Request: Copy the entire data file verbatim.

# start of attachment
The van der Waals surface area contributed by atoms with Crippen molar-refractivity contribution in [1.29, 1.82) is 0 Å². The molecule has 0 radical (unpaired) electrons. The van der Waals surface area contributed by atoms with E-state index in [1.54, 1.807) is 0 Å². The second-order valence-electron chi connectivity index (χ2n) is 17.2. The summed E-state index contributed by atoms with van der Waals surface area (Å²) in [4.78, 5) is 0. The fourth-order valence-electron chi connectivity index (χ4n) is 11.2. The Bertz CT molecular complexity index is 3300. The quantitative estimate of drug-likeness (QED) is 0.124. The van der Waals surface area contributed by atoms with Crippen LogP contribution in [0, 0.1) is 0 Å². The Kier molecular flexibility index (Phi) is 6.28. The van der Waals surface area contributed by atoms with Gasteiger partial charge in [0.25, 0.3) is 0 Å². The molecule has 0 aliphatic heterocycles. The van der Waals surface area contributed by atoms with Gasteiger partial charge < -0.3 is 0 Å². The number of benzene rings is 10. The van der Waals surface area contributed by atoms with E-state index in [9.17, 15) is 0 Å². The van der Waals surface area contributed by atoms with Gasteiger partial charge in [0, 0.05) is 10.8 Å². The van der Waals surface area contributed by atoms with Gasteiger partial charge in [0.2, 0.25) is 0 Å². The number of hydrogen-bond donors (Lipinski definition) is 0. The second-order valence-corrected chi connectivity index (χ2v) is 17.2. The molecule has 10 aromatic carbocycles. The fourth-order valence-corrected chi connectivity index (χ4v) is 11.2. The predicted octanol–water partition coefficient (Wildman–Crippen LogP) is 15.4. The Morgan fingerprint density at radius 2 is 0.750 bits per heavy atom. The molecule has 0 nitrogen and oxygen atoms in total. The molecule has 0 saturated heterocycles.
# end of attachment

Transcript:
The van der Waals surface area contributed by atoms with Crippen molar-refractivity contribution in [1.29, 1.82) is 0 Å². The molecule has 0 radical (unpaired) electrons. The van der Waals surface area contributed by atoms with E-state index in [1.54, 1.807) is 0 Å². The second-order valence-electron chi connectivity index (χ2n) is 17.2. The summed E-state index contributed by atoms with van der Waals surface area (Å²) in [4.78, 5) is 0. The fourth-order valence-electron chi connectivity index (χ4n) is 11.2. The Bertz CT molecular complexity index is 3300. The quantitative estimate of drug-likeness (QED) is 0.124. The van der Waals surface area contributed by atoms with Crippen LogP contribution in [0, 0.1) is 0 Å². The Kier molecular flexibility index (Phi) is 6.28. The van der Waals surface area contributed by atoms with Gasteiger partial charge in [0.25, 0.3) is 0 Å². The molecule has 0 aliphatic heterocycles. The van der Waals surface area contributed by atoms with Gasteiger partial charge < -0.3 is 0 Å². The number of benzene rings is 10. The van der Waals surface area contributed by atoms with E-state index in [9.17, 15) is 0 Å². The van der Waals surface area contributed by atoms with Gasteiger partial charge in [0, 0.05) is 10.8 Å². The van der Waals surface area contributed by atoms with Gasteiger partial charge in [0.2, 0.25) is 0 Å². The number of hydrogen-bond donors (Lipinski definition) is 0. The second-order valence-corrected chi connectivity index (χ2v) is 17.2. The molecule has 10 aromatic carbocycles. The fourth-order valence-corrected chi connectivity index (χ4v) is 11.2. The predicted octanol–water partition coefficient (Wildman–Crippen LogP) is 15.4. The Morgan fingerprint density at radius 2 is 0.750 bits per heavy atom. The molecule has 0 nitrogen and oxygen atoms in total. The molecule has 0 saturated heterocycles.